Five time Pulitzer Prize nominee, Pulitzer Prize group winner and Robert F Kennedy Award winner, Photojournalist Jon Kral is the Edge of Humanity Magazine contributor of this social documentary photography. To see Jon’s portfolio of work click on any image.
Cracker, Florida’s Endearing Cowboys
In 1521 the first cowboys made their entrance to America with Ponce de León and his cows. The land was, what is now called, Florida.
It is difficult for people to put their heads around the fact that Florida was the first state in the Union to have cowboys and that Florida is the 7th. largest cattle producing State east of the Mississippi River. Florida is home to four of the United States’ 10 largest cow-calf operations. And Florida ranks 12th in the nation in number of beef cows.
In the 1950s Florida was the last frontier in America behind Alaska. With flood, mosquito control and, the biggest frontier killer, the invention of Air Conditioning real estate developers were quick to jump on the opportunities of urbanizing the state.
For years now the Florida Cowboys (also know as “Cowhunters” or “Crackers”) have been a vanishing breed. With encroaching housing development, ranchers are fighting not only to keep their way of life alive, but also to save their own land, which acts as both a habitat for rare wildlife, and a watershed that replenishes Florida’s scarce water supply.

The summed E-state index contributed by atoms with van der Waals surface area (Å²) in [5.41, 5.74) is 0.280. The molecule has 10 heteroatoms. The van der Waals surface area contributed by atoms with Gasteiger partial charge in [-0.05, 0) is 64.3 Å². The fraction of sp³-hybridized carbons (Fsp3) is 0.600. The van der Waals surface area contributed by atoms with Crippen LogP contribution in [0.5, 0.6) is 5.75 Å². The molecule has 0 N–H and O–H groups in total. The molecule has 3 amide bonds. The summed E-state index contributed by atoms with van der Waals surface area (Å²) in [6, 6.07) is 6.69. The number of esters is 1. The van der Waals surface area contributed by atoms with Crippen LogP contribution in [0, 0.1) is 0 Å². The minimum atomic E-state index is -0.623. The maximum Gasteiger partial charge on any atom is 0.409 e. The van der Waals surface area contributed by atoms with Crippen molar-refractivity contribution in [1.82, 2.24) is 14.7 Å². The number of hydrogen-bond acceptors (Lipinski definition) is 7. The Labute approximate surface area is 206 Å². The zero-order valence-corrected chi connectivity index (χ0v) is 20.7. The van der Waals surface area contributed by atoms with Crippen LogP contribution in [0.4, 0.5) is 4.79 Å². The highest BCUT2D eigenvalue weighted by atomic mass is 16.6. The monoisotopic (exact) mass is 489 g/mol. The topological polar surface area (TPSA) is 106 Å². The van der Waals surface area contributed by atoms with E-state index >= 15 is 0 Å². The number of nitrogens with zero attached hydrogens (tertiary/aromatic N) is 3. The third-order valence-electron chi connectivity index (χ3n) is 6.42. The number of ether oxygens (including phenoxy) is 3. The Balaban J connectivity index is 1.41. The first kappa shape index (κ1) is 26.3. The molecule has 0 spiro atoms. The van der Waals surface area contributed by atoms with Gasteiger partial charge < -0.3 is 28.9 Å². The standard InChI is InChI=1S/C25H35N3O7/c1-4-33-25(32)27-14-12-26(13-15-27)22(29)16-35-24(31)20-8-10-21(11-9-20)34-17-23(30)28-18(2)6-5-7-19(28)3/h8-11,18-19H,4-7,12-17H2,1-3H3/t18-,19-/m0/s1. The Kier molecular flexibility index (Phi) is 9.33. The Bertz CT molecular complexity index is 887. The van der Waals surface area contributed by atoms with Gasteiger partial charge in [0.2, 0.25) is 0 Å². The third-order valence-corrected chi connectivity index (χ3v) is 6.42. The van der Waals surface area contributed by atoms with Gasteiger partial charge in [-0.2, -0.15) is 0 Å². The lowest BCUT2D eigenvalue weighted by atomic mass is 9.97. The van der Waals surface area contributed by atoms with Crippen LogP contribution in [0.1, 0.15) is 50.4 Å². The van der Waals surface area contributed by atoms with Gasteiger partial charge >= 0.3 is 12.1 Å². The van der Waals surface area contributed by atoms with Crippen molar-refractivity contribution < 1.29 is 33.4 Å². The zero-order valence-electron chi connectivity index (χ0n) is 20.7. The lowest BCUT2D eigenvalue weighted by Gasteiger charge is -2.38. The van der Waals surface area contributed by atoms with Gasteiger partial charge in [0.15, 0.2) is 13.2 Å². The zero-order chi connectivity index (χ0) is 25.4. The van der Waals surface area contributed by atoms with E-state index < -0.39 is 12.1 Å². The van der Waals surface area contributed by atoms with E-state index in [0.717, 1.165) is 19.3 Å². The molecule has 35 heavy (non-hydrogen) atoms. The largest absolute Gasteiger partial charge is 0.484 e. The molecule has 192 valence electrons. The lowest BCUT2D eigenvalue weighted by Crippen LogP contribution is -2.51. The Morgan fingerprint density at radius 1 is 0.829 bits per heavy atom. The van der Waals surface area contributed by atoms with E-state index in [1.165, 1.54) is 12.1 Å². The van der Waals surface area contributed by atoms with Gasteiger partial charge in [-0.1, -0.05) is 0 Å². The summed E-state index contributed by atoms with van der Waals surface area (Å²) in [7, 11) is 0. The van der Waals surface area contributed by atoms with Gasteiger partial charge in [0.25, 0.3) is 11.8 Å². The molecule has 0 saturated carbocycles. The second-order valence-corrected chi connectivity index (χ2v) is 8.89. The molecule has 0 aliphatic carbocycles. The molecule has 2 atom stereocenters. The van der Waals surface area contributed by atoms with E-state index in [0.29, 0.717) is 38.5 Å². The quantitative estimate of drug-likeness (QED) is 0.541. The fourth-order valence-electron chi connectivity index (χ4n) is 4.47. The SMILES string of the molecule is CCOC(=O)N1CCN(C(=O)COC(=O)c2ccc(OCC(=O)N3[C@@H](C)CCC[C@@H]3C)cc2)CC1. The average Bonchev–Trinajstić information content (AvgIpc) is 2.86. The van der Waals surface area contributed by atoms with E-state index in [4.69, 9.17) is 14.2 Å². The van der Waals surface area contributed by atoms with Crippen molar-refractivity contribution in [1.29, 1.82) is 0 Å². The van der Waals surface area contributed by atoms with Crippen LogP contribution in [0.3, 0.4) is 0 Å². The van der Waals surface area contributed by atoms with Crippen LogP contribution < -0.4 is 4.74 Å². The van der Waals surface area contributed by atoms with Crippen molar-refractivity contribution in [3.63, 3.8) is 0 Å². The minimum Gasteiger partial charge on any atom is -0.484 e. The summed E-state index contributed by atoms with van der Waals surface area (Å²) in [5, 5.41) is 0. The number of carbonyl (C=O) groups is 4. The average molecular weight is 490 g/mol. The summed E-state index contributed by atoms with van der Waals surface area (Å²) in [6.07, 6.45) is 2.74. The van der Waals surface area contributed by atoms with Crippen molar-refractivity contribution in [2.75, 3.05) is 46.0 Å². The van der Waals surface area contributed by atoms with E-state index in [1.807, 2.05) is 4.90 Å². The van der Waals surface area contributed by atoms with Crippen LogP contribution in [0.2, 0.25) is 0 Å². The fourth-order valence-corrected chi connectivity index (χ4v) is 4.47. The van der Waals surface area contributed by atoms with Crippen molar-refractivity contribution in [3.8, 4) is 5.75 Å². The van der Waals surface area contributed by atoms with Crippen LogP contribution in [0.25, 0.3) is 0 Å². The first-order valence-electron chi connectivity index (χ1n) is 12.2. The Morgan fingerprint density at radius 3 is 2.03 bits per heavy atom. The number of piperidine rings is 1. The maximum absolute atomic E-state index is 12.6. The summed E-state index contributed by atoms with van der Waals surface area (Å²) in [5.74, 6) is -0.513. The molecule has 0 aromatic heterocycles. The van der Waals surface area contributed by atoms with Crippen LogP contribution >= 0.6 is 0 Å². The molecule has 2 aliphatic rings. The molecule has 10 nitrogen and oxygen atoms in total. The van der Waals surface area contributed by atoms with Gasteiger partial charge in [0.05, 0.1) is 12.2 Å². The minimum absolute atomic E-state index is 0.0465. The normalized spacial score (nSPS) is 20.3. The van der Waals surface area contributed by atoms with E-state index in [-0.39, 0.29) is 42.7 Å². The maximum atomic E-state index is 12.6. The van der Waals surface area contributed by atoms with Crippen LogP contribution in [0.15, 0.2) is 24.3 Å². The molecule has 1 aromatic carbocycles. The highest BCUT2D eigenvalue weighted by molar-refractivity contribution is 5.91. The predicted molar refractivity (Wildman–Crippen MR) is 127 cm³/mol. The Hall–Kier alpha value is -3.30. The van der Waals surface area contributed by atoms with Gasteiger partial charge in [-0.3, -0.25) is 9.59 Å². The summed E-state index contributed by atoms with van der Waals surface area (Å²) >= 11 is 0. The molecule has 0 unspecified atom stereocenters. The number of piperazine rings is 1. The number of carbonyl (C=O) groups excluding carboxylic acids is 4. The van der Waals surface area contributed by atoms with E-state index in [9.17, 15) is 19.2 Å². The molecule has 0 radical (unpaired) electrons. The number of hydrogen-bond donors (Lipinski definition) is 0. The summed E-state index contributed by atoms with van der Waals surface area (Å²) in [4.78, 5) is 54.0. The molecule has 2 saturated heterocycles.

ABOUT THE FLORIDA COWHUNTERS:
Florida’s earliest cattle ranches date to the 1600s, on the Alachua prairie near present-day Gainesville, and lasted about a century. During the 1800s, cattle rising spread from Alachua through Central Florida. During the Civil War Florida provided much of the beef for the Confederate armies. After the war, ranching continued to expand southwest into the Peace River Valley. In the 1910s, ranchers started vat dipping to rid cattle of ticks, and imported Brahman bulls to produce hardy, disease-free cattle adapted to the subtropics. By 1940 Florida had become a leading beef producer. Open-range ranching finally ended in 1949, when the state passed a fencing law. Since then selective breeding and herd-management improvements have made Florida a major cattle-producing state.
Today, medium and large ranches in Central and South Florida and smaller farms in North Florida raise cattle and employ cowboys. Florida’s ranching techniques have been specially adapted to the state’s subtropical climate. The tough scrub cattle of earlier years were a blend of Spanish Andalusian stock brought in the 15th century and British breeds from the Carolinas. To guide the cattle, Florida cowmen use dogs and crack whips in the air. This sound may account for the term Cracker, used to describe the state’s Anglo-American settlers.